Dinner (and all day weekends) is $12.99, less at other times, less for seniors, less for children.
This was a family outing and I don’t take pics at family things, but there are plenty of attractive food photos on the restaurant’s website. On site banquet hall available for private gatherings, as well.
Recommended in spades.
Teppanyaki Grill & Supreme Buffet Review
I like things, places that came into existence the same year I did. I had a Seeburg Jukebox of that vintage, and Broadway Pizza and I were born the same year. Back in the day I used to visit the establishment, they had one location, in Northeast Minneapolis (which isn’t northeast, any more than mid city in New Orleans is in the middle of the city!), and it included an assemblage of old railroad cars.
Today they have over a dozen locations around the Twin Cities, and I visited the one in Richfield, which is a ‘southern’ suburb out near the airport and the Mall of America.
I ordered my usual, sausage and olive, thin crust, of course, and the very pleasant server delivered the goods (and numerous soda refills) promptly. The crust was crispy and chewy at the same time, if that’s possible. Toppings and cheese were very generous, and the sausage had some (to me) unidentifiable spice that made it unique (different from traditional Italian “hot” sausage (which isn’t hot) or Italian “sweet” sausage (which isn’t sweet)). This makes Broadway’s sausage in a class by itself.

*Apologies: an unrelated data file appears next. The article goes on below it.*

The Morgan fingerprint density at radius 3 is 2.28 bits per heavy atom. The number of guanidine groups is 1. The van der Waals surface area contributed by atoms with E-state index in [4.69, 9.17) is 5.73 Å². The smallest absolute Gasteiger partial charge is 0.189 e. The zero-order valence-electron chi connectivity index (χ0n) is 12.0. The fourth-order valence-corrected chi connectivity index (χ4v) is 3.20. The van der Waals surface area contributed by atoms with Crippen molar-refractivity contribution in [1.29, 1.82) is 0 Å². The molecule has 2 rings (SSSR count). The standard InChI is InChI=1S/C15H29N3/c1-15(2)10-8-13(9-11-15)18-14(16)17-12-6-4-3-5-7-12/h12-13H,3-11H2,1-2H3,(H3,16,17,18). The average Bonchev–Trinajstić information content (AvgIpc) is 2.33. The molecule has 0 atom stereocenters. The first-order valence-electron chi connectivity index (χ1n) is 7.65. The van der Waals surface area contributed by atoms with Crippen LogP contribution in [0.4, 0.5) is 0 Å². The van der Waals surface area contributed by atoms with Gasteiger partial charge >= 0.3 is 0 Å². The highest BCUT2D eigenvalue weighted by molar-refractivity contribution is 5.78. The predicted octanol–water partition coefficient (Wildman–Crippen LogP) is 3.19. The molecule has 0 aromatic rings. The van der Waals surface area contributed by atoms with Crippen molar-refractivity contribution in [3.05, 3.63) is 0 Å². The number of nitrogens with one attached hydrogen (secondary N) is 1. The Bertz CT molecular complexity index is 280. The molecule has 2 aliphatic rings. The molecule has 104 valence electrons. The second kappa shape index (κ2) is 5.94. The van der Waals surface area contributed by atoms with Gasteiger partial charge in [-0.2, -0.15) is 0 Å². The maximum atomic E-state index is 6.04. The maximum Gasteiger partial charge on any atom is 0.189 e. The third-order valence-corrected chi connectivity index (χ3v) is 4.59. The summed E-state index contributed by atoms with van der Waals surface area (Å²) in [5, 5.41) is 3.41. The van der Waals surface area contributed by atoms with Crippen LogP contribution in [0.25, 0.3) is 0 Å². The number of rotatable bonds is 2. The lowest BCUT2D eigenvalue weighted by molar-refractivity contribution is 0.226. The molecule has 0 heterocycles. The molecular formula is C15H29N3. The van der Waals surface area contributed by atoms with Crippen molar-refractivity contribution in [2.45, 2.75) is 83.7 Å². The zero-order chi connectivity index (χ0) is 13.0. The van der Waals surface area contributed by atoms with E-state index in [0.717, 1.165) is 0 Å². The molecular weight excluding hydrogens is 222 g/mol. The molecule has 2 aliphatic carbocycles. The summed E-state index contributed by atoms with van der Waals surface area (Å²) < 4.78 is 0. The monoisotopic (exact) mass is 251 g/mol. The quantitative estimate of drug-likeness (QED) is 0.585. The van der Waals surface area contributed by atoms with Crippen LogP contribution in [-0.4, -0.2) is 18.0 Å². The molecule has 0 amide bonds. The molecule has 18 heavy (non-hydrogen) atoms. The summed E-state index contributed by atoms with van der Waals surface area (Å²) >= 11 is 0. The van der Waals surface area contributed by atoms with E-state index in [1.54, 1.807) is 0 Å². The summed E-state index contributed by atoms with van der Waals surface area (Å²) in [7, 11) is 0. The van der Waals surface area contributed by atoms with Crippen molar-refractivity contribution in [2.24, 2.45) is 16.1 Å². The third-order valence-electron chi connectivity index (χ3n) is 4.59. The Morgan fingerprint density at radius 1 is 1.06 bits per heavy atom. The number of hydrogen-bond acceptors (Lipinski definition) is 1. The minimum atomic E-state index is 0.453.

I liked Broadway decades ago, I like them today. They have become my Twin Cities old-timey go to place, since the demise of the venerable Cafe di Napoli in downtown Minneapolis. Sniff.
In addition to pizza, Broadway has subs, salads, appetizers and pasta dishes available; eat in, take out, or use them for catering.
Menu is online. (Pizza photo is mine, exterior photo above is from Broadway’s website).